December 2014

Growing Young Leaders – Camino de Paz Montessori School


Alejandro López


When, in the late 1800s, the Navajo—formerly free to traverse the length and breadth of the North American continent, ride their horses, herd their sheep and conduct their ceremonies—were defeated by the American Army and forcibly sent to government schools, only with great reluctance and sadness did they accept what they called “paper education” as a substitute for the wonders of creation and the richness of life itself.


At Camino de Paz Montessori School, located on nine acres of farmland next to the Río Santa Cruz, in Santa Cruz, New Mexico, the wonders of creation and the richness of life are once again back at the center of young people’s lives. No doubt a reflection of the wisdom, insight and real love and concern for children that founders and teachers, Greg Nussbaum and Patricia Pantano, possess, the school’s site feels more like a nurturing home than an impersonal institution. Outside of an old, rambling adobe home with a beautiful large portal, a big apple tree with thick, powerful boughs provides shade for two large picnic tables where the school community can relish a meal. That meal, more than likely, would have been produced by the youth, from start to finish. It might include a variety of greens—bok choy, ruby red lettuce, arugula—grown in the three greenhouses, eggs from the chickens, and cheese or yogurt from the many goats one sees munching contentedly in a nearby pasture.


In addition to assistant teacher Yvonne Aivaliotis, interns Abby Lundrigan and M’Adele Miller, and Pedro Medina, the groundskeeper, the “faculty” includes the goats, with names such as Hercules, Pancake and such, Annie, the resident dog, and two magnificent Belgian workhorses, Chuck and Charlie. It is no exaggeration to include these animals among the faculty because through observation and interaction with them, as well as with a diversity of plants and other sentient beings, the children come to intimately know, connect with and appreciate the wondrous world in which we live.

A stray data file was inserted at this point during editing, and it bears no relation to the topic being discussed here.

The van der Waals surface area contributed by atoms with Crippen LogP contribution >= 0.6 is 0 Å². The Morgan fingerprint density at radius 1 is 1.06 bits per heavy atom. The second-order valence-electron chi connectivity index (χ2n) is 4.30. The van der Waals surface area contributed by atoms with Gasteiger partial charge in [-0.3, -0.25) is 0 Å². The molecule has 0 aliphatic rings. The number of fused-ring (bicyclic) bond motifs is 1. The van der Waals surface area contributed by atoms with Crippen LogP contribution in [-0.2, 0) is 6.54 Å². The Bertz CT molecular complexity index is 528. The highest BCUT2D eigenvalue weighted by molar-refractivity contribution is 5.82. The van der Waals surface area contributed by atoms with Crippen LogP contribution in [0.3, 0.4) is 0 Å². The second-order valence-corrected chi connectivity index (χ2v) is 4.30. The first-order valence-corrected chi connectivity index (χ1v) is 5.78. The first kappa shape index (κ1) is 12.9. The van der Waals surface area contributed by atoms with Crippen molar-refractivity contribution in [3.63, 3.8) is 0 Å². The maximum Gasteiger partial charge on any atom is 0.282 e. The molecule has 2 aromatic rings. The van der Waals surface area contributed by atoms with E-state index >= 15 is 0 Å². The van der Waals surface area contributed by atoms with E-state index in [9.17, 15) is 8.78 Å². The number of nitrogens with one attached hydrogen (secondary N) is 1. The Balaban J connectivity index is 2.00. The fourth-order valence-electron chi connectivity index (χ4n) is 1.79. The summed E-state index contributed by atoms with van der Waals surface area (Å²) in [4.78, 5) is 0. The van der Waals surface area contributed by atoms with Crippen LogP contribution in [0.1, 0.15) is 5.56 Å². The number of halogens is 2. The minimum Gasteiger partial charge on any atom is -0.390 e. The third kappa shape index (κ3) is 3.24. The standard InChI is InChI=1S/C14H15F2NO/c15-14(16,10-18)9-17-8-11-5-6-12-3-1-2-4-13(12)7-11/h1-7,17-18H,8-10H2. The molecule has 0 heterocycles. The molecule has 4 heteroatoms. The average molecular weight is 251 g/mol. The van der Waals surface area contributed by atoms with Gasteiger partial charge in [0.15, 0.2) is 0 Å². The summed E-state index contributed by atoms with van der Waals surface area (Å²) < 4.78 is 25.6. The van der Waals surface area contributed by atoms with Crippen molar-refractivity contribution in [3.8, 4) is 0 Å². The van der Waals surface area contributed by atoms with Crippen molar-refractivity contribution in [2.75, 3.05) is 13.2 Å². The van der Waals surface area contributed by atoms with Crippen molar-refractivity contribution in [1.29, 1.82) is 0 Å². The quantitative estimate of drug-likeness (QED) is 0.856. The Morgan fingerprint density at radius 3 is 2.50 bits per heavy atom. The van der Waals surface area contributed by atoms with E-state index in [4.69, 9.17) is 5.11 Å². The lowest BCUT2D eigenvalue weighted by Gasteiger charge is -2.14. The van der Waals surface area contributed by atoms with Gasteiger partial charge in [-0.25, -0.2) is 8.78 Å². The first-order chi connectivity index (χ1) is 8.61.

No doubt, this thriving biological oasis would make the early-20th-century Italian holistic educator, Maria Montessori, the school’s guiding light, molto felice. Montessori posited that the garden environment, with its profusion of flora and fauna, water, soil, flowers and fruit, is the ideal environment for the development of human beings. For young children, the farm is an endless source of sensorial richness, from the auditory perks of birdsong and crunching dry leaves to the visual delight of a peacock’s open plumage, the olfactory experience of fragrant roses and the tactile delight of water or sand. Here, nature provides endless biological lessons. Experiences such as the germination of seeds and the birthing of goats are among the most memorable for the youth.


For adolescents, the garden comes alive in other aspects, especially those having to do with opportunity, responsibility and economy. After all, the farm is a place of productivity. Fruit, vegetables, grains, legumes, meat and dairy are for consumption and for trade, barter and sale. As a result, the facility demonstrates ways in which humans can partner with nature to provide for their own and others’ survival needs. Goat care and turning goats’ milk into cheese, yogurt and even soap, as well as the marketing of these products, have become important, character-building learning processes. Each year, the students and their support staff produce approximately 10 tons of food. Their products can be found in 14 regional stores. Profits from sales go toward class trips.